There's a lot more to the consumer Internet of Things (IoT) these days than just well-known items such as smartwatches and thermostats, as this year's numerous CES IoT exhibits make clear.
Over the last few years, the consumer IoT market has evolved to a point where a long list of tech, consumer electronics and home appliance makers now offer extensive "smart home" product lines featuring things such as smart lights, thermostats, smoke detectors, cameras, doorbells and kitchen appliances. As a result, a lot of the innovation in the space is now coming from companies pursuing niche markets.
Quite a few of these niche product launches involve the personal health and wellness space. At CES, firms such as Alarm.com (ALRM) and British service provider Hive were showing off solutions meant to help keep an eye on elderly relatives. Motorola and startup Owlet demoed offerings for monitoring the health of infants. Startup HiDow showed off muscle-stimulation products that aid injury recovery for a variety of body parts, while a company called Flint Rehab demoed products meant to help people recover from strokes.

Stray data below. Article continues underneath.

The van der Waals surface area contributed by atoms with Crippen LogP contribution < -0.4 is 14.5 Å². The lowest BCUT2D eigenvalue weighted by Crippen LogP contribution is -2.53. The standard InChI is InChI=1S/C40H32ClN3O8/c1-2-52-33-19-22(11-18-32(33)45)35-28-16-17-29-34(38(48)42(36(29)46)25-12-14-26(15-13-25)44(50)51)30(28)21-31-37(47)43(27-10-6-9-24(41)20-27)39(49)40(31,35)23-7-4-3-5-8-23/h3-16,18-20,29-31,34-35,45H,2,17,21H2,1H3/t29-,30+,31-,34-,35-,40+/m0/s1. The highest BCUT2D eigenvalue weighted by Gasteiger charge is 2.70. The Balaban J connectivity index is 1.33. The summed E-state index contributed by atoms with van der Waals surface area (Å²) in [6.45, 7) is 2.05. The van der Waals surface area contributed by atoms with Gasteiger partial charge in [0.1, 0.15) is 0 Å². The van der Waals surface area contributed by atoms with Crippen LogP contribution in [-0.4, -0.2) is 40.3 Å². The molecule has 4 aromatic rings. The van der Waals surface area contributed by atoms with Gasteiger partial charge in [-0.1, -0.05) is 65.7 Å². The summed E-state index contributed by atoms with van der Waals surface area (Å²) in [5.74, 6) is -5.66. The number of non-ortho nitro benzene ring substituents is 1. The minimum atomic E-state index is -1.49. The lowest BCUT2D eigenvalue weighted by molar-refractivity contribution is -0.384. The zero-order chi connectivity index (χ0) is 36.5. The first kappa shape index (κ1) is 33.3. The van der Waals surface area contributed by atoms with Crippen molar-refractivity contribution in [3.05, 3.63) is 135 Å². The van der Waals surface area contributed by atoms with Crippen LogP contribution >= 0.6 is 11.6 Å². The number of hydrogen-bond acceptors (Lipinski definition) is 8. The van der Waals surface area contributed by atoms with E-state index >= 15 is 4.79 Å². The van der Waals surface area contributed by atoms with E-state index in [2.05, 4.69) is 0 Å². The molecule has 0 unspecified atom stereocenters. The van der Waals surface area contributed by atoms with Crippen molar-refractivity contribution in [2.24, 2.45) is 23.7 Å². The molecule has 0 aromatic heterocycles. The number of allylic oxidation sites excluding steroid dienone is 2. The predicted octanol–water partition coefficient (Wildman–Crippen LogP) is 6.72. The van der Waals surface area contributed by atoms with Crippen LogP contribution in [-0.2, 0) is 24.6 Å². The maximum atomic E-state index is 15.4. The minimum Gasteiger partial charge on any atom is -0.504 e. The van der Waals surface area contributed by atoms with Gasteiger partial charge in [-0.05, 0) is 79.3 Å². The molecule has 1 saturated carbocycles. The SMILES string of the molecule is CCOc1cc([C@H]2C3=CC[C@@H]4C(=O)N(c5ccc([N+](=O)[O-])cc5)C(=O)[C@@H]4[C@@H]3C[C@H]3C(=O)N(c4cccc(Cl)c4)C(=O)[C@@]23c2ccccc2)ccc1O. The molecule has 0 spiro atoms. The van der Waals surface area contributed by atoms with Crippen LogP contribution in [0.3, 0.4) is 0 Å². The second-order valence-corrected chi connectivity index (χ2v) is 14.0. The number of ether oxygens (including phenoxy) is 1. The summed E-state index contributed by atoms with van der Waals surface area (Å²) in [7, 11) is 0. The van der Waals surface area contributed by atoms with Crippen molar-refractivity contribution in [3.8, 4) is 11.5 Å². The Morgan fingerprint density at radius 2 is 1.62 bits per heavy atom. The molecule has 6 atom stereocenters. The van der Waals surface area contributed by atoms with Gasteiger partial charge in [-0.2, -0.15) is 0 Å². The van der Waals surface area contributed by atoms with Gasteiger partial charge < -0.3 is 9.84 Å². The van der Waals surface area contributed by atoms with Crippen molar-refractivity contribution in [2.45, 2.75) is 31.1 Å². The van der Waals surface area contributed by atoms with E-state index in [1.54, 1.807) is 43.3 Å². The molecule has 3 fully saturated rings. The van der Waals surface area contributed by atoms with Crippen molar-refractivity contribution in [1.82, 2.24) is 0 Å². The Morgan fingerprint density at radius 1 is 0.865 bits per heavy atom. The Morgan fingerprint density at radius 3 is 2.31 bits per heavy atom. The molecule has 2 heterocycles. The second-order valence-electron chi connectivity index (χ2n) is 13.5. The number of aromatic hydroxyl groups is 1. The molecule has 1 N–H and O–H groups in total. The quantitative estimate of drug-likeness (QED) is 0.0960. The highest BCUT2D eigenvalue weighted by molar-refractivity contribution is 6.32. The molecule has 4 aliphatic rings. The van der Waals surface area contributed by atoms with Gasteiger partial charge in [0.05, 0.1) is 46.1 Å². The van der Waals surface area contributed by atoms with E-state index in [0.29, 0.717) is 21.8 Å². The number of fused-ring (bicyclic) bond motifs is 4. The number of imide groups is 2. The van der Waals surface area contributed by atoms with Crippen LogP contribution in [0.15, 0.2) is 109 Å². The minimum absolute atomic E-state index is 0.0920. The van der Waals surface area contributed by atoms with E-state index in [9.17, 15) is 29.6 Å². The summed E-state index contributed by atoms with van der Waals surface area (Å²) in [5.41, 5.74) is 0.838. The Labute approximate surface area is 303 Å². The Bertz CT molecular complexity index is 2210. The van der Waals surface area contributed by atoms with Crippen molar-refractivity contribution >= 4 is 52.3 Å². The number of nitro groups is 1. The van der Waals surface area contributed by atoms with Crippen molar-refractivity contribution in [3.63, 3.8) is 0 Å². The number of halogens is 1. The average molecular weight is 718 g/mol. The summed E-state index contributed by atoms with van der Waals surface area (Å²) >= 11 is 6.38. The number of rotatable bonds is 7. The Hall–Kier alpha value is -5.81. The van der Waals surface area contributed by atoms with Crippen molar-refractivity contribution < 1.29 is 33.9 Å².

Other consumer IoT products qualify as niche items not so much because they only target a fraction of consumers, but because only a fraction of consumers will deem it necessary to buy one, even though a large percentage could buy them in theory. Examples at CES included an electric toothbrush for Procter & Gamble's (PG) Oral-B brand that analyzes a user's brushing patterns and makes recommendations in response, a skincare device from startup Lululab that scans a user's face and offers suggestions and a smart bicycle helmet from startup Livall that contains things such as voice navigation, walkie-talkie and fall-detection functions.
But while these solutions might not individually sell in huge volumes, their collective sales are bound to add up. Together with the growth that's still being seen for more well-known IoT devices, this creates a sizable opportunity for chipmakers servicing the consumer IoT space.
RF chipmakers such as Qorvo (QRVO) and Skyworks (SWKS) benefit, as do microcontroller (MCU) makers such as NXP Semiconductors (NXPI) and Microchip Technology (MCHP) . Meanwhile, Cypress Semiconductor (CY) sells both MCUs and connectivity chips into the market, while STMicroelectronics (STM) sells MCUs and motion sensors.